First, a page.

Colin Kaepernick will not hoist the Lombardi Trophy anytime soon — at least as long as NFL teams refuse to sign him. Instead, he’ll have to “settle” for something else: Amnesty International’s Ambassador of Conscious Award, which the human-rights organization bestowed upon him Saturday in a ceremony in Amsterdam.
After being introduced Saturday by former teammate Eric Reid, Kaepernick used his acceptance speech to restate why he decided to kneel during the national anthem throughout the 2016 NFL season. Via the Associated Press:
“Racialized oppression and dehumanization is woven into the very fabric of our nation — the effects of which can be seen in the lawful lynching of black and brown people by the police, and the mass incarceration of black and brown lives in the prison industrial complex,” Kaepernick said.
Kaepernick first took a knee to protest police brutality during the playing of the national anthem when he was with the 49ers in 2016.
“How can you stand for the national anthem of a nation that preaches and propagates, ‘freedom and justice for all,’ that is so unjust to so many of the people living there?” he said at Saturday’s award ceremony.
He confronted racial injustice.
He refused to compromise.
He inspired others.
— AmnestyInternational (@amnesty) April 21, 2018
According to the Amnesty International website, the organization gives its annual Ambassador of Conscience award to “people who have used their talents to inspire others to fight for human rights.” Previous winners have included celebrities such as Alicia Keys and U2, as well as activists including Nelson Mandela and Malala Yousafzai.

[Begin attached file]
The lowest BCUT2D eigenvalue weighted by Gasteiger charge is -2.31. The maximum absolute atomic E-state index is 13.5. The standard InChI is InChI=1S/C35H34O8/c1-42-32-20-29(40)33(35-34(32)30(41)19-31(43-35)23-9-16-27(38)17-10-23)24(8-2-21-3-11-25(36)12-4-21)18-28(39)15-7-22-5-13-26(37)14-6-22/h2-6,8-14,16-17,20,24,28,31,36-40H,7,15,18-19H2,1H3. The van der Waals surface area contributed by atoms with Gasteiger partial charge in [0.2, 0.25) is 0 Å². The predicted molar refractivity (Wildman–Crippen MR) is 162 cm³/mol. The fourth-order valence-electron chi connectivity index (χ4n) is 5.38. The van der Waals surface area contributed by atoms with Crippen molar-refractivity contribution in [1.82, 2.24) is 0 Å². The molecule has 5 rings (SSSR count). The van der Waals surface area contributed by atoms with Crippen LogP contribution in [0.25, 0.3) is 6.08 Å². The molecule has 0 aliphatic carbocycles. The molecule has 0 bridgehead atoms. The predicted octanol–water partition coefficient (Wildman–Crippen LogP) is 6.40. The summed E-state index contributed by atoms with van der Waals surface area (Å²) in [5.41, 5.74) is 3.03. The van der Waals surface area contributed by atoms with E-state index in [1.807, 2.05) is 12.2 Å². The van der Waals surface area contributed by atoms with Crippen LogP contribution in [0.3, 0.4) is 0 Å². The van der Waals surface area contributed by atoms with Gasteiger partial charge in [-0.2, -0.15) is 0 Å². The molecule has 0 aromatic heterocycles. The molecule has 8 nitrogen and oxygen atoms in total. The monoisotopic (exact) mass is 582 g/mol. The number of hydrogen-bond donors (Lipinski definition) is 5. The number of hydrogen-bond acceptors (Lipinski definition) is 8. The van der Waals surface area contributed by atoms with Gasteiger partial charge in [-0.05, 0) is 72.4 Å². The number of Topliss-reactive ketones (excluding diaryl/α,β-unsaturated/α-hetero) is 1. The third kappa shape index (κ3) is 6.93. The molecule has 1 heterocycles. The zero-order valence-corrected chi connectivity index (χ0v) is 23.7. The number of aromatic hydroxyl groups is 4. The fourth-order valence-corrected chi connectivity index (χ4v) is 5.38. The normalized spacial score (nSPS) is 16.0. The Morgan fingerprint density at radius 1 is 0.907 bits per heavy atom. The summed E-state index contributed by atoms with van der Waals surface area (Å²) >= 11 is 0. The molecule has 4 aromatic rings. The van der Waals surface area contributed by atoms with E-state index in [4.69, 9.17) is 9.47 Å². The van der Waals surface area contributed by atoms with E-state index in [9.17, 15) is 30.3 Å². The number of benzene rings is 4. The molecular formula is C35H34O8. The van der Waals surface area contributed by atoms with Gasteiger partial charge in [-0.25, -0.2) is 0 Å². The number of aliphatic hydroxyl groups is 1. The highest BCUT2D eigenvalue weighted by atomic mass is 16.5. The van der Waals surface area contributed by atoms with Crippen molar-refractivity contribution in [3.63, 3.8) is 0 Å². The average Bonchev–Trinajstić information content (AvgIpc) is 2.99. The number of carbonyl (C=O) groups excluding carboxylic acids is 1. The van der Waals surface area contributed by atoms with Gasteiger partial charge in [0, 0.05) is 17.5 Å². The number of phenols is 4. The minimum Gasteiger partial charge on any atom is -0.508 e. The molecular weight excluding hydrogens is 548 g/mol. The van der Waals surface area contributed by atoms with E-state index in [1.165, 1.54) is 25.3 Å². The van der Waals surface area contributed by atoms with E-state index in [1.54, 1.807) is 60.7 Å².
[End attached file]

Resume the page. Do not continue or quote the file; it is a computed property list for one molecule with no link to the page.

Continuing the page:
Whatever else you might say about Kaepernick, it’s hard to deny that the former quarterback has displayed some remarkable strength of conscience. Since his protest began more than 18 months ago, he has withstood all sorts of criticism, including from the President of the United States, and watched as NFL teams signed quarterbacks such as Austin Davis, Matt McGloin, Kellen Clemens and Tom Savage but not him. And yet when the Seahawks reportedly told him that they wouldn’t sign him unless he pledged to stand for the anthem, he refused to make any promises.
As Kaepernick noted Saturday, he doesn’t seem to be the only one who has struggled to find employment after kneeling during the national anthem. Reid, by all estimations a starting-caliber safety, remains a free agent after assuming Kaepernick’s role as the NFL’s most proud protestor last season. Via the AP:
“Eric introducing me for this prestigious award brings me great joy,” Kaepernick said. “But I am also pained by the fact that his taking a knee, and demonstrating courage to protect the rights of black and brown people in America, has also led to his ostracization from the NFL when he is widely recognized as one of the best competitors in the game and in the prime of his career.”
Perhaps needless to say, Kaepernick is the first football player (and, in fact, the first athlete) to win the Ambassador of Conscience Award.